In last week’s article we focused in on the last word of Romans 12:1: letourgia. It means “liturgy,” or “the work of the people.” We took an excursion to a Saturday afternoon NCAA Division 1 College Football game to see what I believe real liturgy aspires to do: to facilitate a dynamic, dramatic, scripted yet spontaneous, corporate yet personal embodied response to the God (or in this sense, the gods on the field).
Today I want to spend some time talking about the playing field. There’s a small phrase in Romans 12:1 which packs a massive punch. I overlooked it for the longest time. It’s the phrase modifying “offer your bodies.” It’s the little phrase:
“In view of God’s mercy.”
In Romans, Paul takes the first eleven chapters to paint a panoramic vision of the view of God’s mercy. It’s like he’s summarizing those first eleven chapters of the most studied letter since the reformation and in five words: In view of God’s mercy.
Too often, we are content in worship to let the vision of God’s mercy be reduced to a theological concept or worse a transactional proposition: The mercy of God is the substitutionary, penal, propitiating, atoning work of the second person of the Trinity through his death on the cross, resurrection from the grave and ascension into heaven for the sins of the world and the righteousness of the saints, whom he saves by grace through a confession of faith which most often happens through what is known as the “sinners prayer.”
While this is perhaps one way to characterize the view of God’s mercy, it seems to defy what Paul is getting at when he says “in view of God’s mercy.” The mercy of God is not primarily a concept to be grasped but a vision to become subsumed in. As we said from the start, “Worship starts with seeing.” Worship is a visionary activity. The mercy of God must be seen.
It’s important to note that Paul began casting the vision of mercy in Romans 1 not with the sin of humanity but with the goodness of the created order. Only then does he graphically depict the fall from grace. Next he turns to wrath and the law and Abraham and Israel and Jesus and Adam. In Romans, Paul masterfully depicts for us what it looks like to be a theological storyteller. And this is precisely what we must learn to do as the people of God gathered for corporate worship.
What Worship Leaders Can Learn from Disney
How do we shape “in view of God’s mercy” in our worship gatherings? This past Christmas our family made the pilgrimage to Disney World. It’s fascinating how Disney didn’t set out to build a theme park but to create a world. When you enter the world of Disney you leave your world behind. It is an immersive experience. But what happens there is more than just a few thrill rides and funnel cakes. Disney has created a world which offers an immersive context for memory making. From the majestic entry gates to the evening fireworks, through the “Small World” cruise to the top of Space Mountain, all the while surrounded by the great cloud of witnesses led by the Patron Saint, Mickey Mouse, one day at Disney can create a lifetime of memories.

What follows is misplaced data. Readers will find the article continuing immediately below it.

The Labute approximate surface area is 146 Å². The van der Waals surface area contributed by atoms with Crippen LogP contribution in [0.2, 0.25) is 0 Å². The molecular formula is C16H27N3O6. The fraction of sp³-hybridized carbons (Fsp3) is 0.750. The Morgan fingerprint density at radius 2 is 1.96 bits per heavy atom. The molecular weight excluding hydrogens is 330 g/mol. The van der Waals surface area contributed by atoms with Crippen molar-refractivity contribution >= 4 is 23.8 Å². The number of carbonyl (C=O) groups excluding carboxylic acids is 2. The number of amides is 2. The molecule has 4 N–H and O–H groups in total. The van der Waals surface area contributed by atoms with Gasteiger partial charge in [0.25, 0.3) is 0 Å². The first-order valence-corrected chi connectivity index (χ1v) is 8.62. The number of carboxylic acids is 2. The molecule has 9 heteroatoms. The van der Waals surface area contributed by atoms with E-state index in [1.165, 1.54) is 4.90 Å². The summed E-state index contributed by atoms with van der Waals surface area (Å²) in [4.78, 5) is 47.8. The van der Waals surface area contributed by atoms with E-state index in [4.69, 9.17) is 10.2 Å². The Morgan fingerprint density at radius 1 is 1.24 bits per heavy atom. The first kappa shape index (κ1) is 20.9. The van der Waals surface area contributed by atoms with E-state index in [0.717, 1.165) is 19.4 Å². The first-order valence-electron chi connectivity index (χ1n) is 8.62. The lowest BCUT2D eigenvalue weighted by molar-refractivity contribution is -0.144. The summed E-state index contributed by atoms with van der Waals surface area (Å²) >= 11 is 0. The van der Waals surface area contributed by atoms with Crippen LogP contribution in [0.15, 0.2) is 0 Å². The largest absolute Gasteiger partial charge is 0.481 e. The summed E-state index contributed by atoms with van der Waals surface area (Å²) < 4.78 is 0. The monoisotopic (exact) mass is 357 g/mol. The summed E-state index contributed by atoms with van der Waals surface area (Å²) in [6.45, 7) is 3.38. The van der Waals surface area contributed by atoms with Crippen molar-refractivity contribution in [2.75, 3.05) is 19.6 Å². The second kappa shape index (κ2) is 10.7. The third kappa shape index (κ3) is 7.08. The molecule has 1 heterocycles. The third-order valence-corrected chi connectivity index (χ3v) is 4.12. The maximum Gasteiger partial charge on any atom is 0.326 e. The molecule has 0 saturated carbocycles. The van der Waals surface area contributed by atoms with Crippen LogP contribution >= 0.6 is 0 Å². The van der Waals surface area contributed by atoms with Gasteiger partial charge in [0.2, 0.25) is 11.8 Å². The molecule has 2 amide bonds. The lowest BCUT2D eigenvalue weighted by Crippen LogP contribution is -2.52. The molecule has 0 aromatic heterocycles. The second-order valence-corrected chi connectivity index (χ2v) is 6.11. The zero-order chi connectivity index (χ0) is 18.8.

What does this have to do with worship? Our worship gatherings present us with a weekly opportunity to bask in the glorious view of God’s mercy. What would it take to develop our places of worship into arenas of revelation? How might our worship leaders learn to become theological storytellers through song choices, scriptural declarations, corporate gesture and so forth? It’s another post, but this is what the great cathedrals aspire to do with every square inch of their existence.
Worship is the Weekly Opportunity to Reorient ourselves inside the True Storyline of our Lives
So often our worship services seem content with offering an ephemeral experience rather than cultivating contexts for deep dives into the Spirit-filled world of biblical memory. There are a number of ancient, time tested strategies and practices for doing this. Next week I will address the ways the Christian Calendar casts the vision of God’s mercy through building an arena of Divine revelation.
For now, I’ll close with another word from Robert Jensen, from his essay entitled, “How the World Lost its Story.”
“The church’s assemblies must again become occasions of seeing. We are told by the Scripture that in the Kingdom this world’s dimness of sight will be replaced by, as the old theology said it, ‘beatific vision.’. . . . . And in this age, the church must be the place where beatific vision is anticipated and trained.”
To read more of the series, start here.